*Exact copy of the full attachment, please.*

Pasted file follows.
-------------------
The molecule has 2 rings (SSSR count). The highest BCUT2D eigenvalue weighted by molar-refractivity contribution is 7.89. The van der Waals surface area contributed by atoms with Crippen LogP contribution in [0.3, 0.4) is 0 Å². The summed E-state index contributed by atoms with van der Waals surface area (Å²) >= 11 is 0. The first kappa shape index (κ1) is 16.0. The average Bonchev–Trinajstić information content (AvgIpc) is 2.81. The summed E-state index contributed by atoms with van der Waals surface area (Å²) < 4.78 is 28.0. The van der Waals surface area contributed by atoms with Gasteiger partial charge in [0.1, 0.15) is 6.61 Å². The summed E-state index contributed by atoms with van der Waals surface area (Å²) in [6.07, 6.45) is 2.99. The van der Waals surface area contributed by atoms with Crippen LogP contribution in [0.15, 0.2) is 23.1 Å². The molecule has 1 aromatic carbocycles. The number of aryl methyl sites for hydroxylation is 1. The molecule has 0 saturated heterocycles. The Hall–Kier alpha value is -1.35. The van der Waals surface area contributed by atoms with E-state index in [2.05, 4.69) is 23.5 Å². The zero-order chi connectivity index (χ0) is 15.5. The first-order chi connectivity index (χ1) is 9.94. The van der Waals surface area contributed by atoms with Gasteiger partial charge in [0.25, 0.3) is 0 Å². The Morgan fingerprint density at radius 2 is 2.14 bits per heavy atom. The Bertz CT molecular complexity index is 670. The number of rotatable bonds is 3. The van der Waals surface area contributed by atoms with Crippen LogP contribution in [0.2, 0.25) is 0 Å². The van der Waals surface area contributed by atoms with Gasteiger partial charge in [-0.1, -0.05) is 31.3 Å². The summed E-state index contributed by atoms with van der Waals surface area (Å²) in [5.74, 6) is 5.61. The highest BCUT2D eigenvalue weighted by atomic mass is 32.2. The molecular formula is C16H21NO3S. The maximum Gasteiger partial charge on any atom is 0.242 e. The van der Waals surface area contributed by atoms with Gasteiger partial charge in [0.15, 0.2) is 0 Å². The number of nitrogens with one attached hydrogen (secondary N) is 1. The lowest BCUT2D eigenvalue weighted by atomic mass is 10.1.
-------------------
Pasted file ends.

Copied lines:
The molecule has 2 rings (SSSR count). The highest BCUT2D eigenvalue weighted by molar-refractivity contribution is 7.89. The van der Waals surface area contributed by atoms with Crippen LogP contribution in [0.3, 0.4) is 0 Å². The summed E-state index contributed by atoms with van der Waals surface area (Å²) >= 11 is 0. The first kappa shape index (κ1) is 16.0. The average Bonchev–Trinajstić information content (AvgIpc) is 2.81. The summed E-state index contributed by atoms with van der Waals surface area (Å²) < 4.78 is 28.0. The van der Waals surface area contributed by atoms with Gasteiger partial charge in [0.1, 0.15) is 6.61 Å². The summed E-state index contributed by atoms with van der Waals surface area (Å²) in [6.07, 6.45) is 2.99. The van der Waals surface area contributed by atoms with Crippen LogP contribution in [0.15, 0.2) is 23.1 Å². The molecule has 1 aromatic carbocycles. The number of aryl methyl sites for hydroxylation is 1. The molecule has 0 saturated heterocycles. The Hall–Kier alpha value is -1.35. The van der Waals surface area contributed by atoms with E-state index in [2.05, 4.69) is 23.5 Å². The zero-order chi connectivity index (χ0) is 15.5. The first-order chi connectivity index (χ1) is 9.94. The van der Waals surface area contributed by atoms with Gasteiger partial charge in [0.25, 0.3) is 0 Å². The Morgan fingerprint density at radius 2 is 2.14 bits per heavy atom. The Bertz CT molecular complexity index is 670. The number of rotatable bonds is 3. The van der Waals surface area contributed by atoms with Crippen LogP contribution in [0.2, 0.25) is 0 Å². The van der Waals surface area contributed by atoms with Gasteiger partial charge in [-0.1, -0.05) is 31.3 Å². The summed E-state index contributed by atoms with van der Waals surface area (Å²) in [5.74, 6) is 5.61. The highest BCUT2D eigenvalue weighted by atomic mass is 32.2. The molecular formula is C16H21NO3S. The maximum Gasteiger partial charge on any atom is 0.242 e. The van der Waals surface area contributed by atoms with Gasteiger partial charge in [0.15, 0.2) is 0 Å². The number of nitrogens with one attached hydrogen (secondary N) is 1. The lowest BCUT2D eigenvalue weighted by atomic mass is 10.1.